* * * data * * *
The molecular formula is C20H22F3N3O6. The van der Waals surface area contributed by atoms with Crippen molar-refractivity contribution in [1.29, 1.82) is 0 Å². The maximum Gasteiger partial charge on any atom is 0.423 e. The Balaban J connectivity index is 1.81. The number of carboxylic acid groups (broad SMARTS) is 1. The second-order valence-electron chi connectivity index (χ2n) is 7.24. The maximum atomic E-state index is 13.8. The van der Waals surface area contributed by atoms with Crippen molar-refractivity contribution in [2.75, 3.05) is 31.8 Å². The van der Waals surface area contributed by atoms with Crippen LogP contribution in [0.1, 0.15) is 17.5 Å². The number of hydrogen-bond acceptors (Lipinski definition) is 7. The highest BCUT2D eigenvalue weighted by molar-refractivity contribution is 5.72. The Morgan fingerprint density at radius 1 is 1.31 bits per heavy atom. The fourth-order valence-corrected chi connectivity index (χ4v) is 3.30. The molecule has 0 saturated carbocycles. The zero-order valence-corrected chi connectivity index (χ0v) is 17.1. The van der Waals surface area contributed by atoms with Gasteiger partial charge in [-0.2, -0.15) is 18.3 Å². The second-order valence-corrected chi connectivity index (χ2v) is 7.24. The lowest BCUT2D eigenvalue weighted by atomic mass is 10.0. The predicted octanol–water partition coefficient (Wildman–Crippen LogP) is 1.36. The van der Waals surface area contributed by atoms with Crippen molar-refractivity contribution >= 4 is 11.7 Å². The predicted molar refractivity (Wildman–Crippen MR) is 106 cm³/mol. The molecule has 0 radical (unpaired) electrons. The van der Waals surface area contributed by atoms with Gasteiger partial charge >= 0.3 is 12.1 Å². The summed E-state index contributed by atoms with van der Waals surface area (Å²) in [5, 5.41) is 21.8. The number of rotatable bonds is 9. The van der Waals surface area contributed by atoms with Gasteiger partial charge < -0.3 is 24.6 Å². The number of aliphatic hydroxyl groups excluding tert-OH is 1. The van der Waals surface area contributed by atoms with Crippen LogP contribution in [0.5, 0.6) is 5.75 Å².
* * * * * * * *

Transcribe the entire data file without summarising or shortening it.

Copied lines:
The molecular formula is C20H22F3N3O6. The van der Waals surface area contributed by atoms with Crippen molar-refractivity contribution in [1.29, 1.82) is 0 Å². The maximum Gasteiger partial charge on any atom is 0.423 e. The Balaban J connectivity index is 1.81. The number of carboxylic acid groups (broad SMARTS) is 1. The second-order valence-electron chi connectivity index (χ2n) is 7.24. The maximum atomic E-state index is 13.8. The van der Waals surface area contributed by atoms with Crippen molar-refractivity contribution in [2.75, 3.05) is 31.8 Å². The van der Waals surface area contributed by atoms with Crippen LogP contribution in [0.1, 0.15) is 17.5 Å². The number of hydrogen-bond acceptors (Lipinski definition) is 7. The highest BCUT2D eigenvalue weighted by molar-refractivity contribution is 5.72. The Morgan fingerprint density at radius 1 is 1.31 bits per heavy atom. The fourth-order valence-corrected chi connectivity index (χ4v) is 3.30. The molecule has 0 saturated carbocycles. The zero-order valence-corrected chi connectivity index (χ0v) is 17.1. The van der Waals surface area contributed by atoms with Gasteiger partial charge in [-0.2, -0.15) is 18.3 Å². The second-order valence-corrected chi connectivity index (χ2v) is 7.24. The lowest BCUT2D eigenvalue weighted by atomic mass is 10.0. The predicted octanol–water partition coefficient (Wildman–Crippen LogP) is 1.36. The van der Waals surface area contributed by atoms with Crippen molar-refractivity contribution >= 4 is 11.7 Å². The predicted molar refractivity (Wildman–Crippen MR) is 106 cm³/mol. The molecule has 0 radical (unpaired) electrons. The van der Waals surface area contributed by atoms with Gasteiger partial charge >= 0.3 is 12.1 Å². The summed E-state index contributed by atoms with van der Waals surface area (Å²) in [5, 5.41) is 21.8. The number of rotatable bonds is 9. The van der Waals surface area contributed by atoms with Gasteiger partial charge < -0.3 is 24.6 Å². The number of aliphatic hydroxyl groups excluding tert-OH is 1. The van der Waals surface area contributed by atoms with Crippen LogP contribution in [0.5, 0.6) is 5.75 Å².